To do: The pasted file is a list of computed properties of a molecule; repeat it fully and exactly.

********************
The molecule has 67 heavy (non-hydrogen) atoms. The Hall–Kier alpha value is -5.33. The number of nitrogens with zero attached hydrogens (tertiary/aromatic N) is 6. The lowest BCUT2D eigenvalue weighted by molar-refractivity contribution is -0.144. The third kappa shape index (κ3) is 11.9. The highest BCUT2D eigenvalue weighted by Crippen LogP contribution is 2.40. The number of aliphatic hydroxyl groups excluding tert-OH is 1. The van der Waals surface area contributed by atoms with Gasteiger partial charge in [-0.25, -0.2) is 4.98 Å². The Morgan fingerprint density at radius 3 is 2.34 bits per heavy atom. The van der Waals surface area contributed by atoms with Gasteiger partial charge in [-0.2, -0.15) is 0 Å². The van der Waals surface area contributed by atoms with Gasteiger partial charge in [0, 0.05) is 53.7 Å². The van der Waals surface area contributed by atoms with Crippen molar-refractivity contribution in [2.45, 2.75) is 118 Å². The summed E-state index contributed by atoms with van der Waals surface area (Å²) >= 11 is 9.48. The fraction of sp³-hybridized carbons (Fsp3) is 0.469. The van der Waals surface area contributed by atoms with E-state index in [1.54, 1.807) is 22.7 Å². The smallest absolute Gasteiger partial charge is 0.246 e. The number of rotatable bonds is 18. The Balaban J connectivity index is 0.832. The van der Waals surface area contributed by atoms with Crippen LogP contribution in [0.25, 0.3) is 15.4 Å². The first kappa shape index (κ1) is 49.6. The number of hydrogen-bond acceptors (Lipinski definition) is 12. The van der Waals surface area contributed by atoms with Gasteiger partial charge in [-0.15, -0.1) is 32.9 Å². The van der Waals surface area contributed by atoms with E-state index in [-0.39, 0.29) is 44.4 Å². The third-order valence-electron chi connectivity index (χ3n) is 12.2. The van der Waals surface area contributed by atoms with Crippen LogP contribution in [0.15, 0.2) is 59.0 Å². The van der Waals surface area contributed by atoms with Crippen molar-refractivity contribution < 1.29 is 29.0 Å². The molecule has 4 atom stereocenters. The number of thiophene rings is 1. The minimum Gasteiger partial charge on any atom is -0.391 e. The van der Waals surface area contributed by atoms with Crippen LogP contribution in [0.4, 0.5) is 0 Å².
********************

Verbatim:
The molecule has 67 heavy (non-hydrogen) atoms. The Hall–Kier alpha value is -5.33. The number of nitrogens with zero attached hydrogens (tertiary/aromatic N) is 6. The lowest BCUT2D eigenvalue weighted by molar-refractivity contribution is -0.144. The third kappa shape index (κ3) is 11.9. The highest BCUT2D eigenvalue weighted by Crippen LogP contribution is 2.40. The number of aliphatic hydroxyl groups excluding tert-OH is 1. The van der Waals surface area contributed by atoms with Gasteiger partial charge in [-0.25, -0.2) is 4.98 Å². The Morgan fingerprint density at radius 3 is 2.34 bits per heavy atom. The van der Waals surface area contributed by atoms with Gasteiger partial charge in [-0.2, -0.15) is 0 Å². The van der Waals surface area contributed by atoms with Gasteiger partial charge in [0, 0.05) is 53.7 Å². The van der Waals surface area contributed by atoms with Crippen molar-refractivity contribution in [2.45, 2.75) is 118 Å². The summed E-state index contributed by atoms with van der Waals surface area (Å²) >= 11 is 9.48. The fraction of sp³-hybridized carbons (Fsp3) is 0.469. The van der Waals surface area contributed by atoms with E-state index in [1.54, 1.807) is 22.7 Å². The smallest absolute Gasteiger partial charge is 0.246 e. The number of rotatable bonds is 18. The Balaban J connectivity index is 0.832. The van der Waals surface area contributed by atoms with Crippen LogP contribution in [0.25, 0.3) is 15.4 Å². The first kappa shape index (κ1) is 49.6. The number of hydrogen-bond acceptors (Lipinski definition) is 12. The van der Waals surface area contributed by atoms with Gasteiger partial charge in [-0.15, -0.1) is 32.9 Å². The van der Waals surface area contributed by atoms with E-state index in [-0.39, 0.29) is 44.4 Å². The third-order valence-electron chi connectivity index (χ3n) is 12.2. The van der Waals surface area contributed by atoms with Crippen LogP contribution in [0.15, 0.2) is 59.0 Å². The van der Waals surface area contributed by atoms with Crippen molar-refractivity contribution < 1.29 is 29.0 Å². The molecule has 4 atom stereocenters. The number of thiophene rings is 1. The minimum Gasteiger partial charge on any atom is -0.391 e. The van der Waals surface area contributed by atoms with Crippen LogP contribution in [0.4, 0.5) is 0 Å².